As you may know, Gaxkang is one of The Forbidden Ones. He is one of four demons who, legend has it, were the ones to teach blood magic to the Tevinter Magisters. I find it odd that he would bring up Ishal though. Is there something special about lighting the beacon at the Tower of Ishal? Is there some kind of magical force there similar to the Places of Power that marks the Hero in some way that the demons of the Fade can see? I doubt that a demon like him would be referring to a literal sight that he saw similar to what Duncan saw when he looked up at the tower. My theory is that the beacon holds some kind of influence in the Fade, and when it is lit the spirits and demons of the Fade can see it and those who lit it. During the events of Ostagar everyone refers to it as the beacon, and Gaxkang mentions the adventurers who find the beacons and then he finds them. This is why Gaxkang can refer to the character as being brighter than the beacon, because as a Fade demon he can see the beacon from the Fade. I believe that ever since that time the Hero was being watched.
Of course right now you're probably thinking, "Wait a second. Not every Hero tracked down Gaxkang and killed him. Doesn't this discount Gaxkang as the source of the disappearance just as it did for Flemeth?" A great question, but the meeting with Gaxkang does not have to take place in order for you to be watched from a very high vantage, as Gaxkang mentions. This meeting only confirms to you and your Hero that he or she is being watched. Plus, I'm not saying that Gaxkang is definitely the source of the disappearance. He could play a part, as could Flemeth.
To look at this theory critically, I have to ask if this could be false. Could there be an explanation other than Ishal for why the Hero is being watched? Well, I would like to think Gaxkang also knows of the Hero for being sent into the Fade by the Sloth Demon and then fighting his or her way out of the Fade. That would certainly draw the attention of other demons. The problem with that is the character only has to collect notes from three adventures in order to unlock the option to face Gaxkang. So while I'm sure this quest is meant to be done near the end of the game, the fact remains that it's not necessary that you complete the Circle Tower at all in order to meet Gaxkang. So this can't be the reason why the character is being watched.
So then was Gaxkang only saying that the Hero was being watched because he or she had now decided to appear before him and try to stop his scheme? I doubt it has to do with the character's ability to collect notes from two corpses and one frightened dwarf. It is possible that Gaxkang was saying this simply because the Hero had now found him, but this doesn't seem likely to me. Why would anyone be watching the Hero just for finding Gaxkang? Why would Gaxkang say this if he intended on killing the Hero right then and there? Until that point the character would seem like any other adventurer. That's why I think what Gaxkang said refers to the character being watched for some time before this meeting. The only event of interest that traces back with each Hero is Ishal, and it is the beacon at Ishal that Gaxkang refers to. Notice that Gaxkang says that the Hero is "already brighter than", indicating that the Hero was being noticed before this meeting and is being compared to Ishal being lit in the past. This indicates a frame of reference for progress over time.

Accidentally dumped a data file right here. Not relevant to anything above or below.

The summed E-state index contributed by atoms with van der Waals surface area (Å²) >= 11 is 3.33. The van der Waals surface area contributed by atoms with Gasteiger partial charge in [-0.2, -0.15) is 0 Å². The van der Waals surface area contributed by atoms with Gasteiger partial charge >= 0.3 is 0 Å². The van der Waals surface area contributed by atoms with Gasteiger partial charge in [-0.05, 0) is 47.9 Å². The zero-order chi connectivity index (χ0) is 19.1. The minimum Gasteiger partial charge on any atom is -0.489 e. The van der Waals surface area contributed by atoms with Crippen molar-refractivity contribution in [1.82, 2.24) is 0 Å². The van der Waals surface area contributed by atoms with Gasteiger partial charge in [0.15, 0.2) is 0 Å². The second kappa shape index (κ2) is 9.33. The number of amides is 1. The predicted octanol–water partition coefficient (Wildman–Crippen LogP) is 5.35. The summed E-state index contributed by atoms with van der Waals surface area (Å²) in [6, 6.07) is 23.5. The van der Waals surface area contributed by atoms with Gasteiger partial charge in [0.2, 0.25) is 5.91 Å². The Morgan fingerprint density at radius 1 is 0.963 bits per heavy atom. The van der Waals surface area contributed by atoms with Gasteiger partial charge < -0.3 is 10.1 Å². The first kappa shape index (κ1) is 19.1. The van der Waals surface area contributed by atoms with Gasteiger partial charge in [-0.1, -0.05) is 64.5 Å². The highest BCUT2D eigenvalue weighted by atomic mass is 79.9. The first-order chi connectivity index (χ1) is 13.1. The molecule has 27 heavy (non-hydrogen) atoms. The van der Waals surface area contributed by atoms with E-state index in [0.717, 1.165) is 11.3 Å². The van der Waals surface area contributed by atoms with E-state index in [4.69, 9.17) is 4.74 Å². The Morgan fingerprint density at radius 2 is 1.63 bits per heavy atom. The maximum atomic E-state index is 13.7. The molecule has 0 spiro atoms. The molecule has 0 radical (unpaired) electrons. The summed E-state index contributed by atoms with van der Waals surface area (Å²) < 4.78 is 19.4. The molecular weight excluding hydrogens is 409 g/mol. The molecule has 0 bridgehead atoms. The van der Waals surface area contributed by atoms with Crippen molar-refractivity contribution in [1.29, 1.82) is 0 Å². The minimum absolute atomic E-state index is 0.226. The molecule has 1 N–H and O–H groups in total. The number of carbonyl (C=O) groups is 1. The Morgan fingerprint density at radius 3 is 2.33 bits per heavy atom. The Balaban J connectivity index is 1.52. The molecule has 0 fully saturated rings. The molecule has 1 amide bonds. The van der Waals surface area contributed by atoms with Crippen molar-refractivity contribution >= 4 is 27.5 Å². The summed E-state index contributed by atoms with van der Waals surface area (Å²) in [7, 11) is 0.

Let's also keep in mind that only the most powerful Fade demons such as Gaxkang would have the ability to make the Heroes disappear from wherever they may be, regardless of their levels and abilities, without anyone knowing what happened to them. Common Fade demons are too weak and don't understand the physical world well enough to locate and capture our Heroes.
Taking all this into account, we must also remember that Leliana seemed to be the only one looking for the Hero at the time, but it can be assumed that others could have been looking as well depending on the Hero and the assigned role. In my custom character's case, Izen is King of Ferelden and is obviously very important to the nation's defense and governance. He does have Anora to rule jointly with him, so even if something happens to him she is capable of ruling alone. Even so, this would put a tremendous burden on her and weaken the nation, not to mention she would worry about him personally. So in this case I'm sure royal guards, including the Silver Order, would be sent to find him. So this proves that no one can find even the slightest trace of our custom characters regardless of whether you have an entire nation looking for the Hero or just one spoony bard.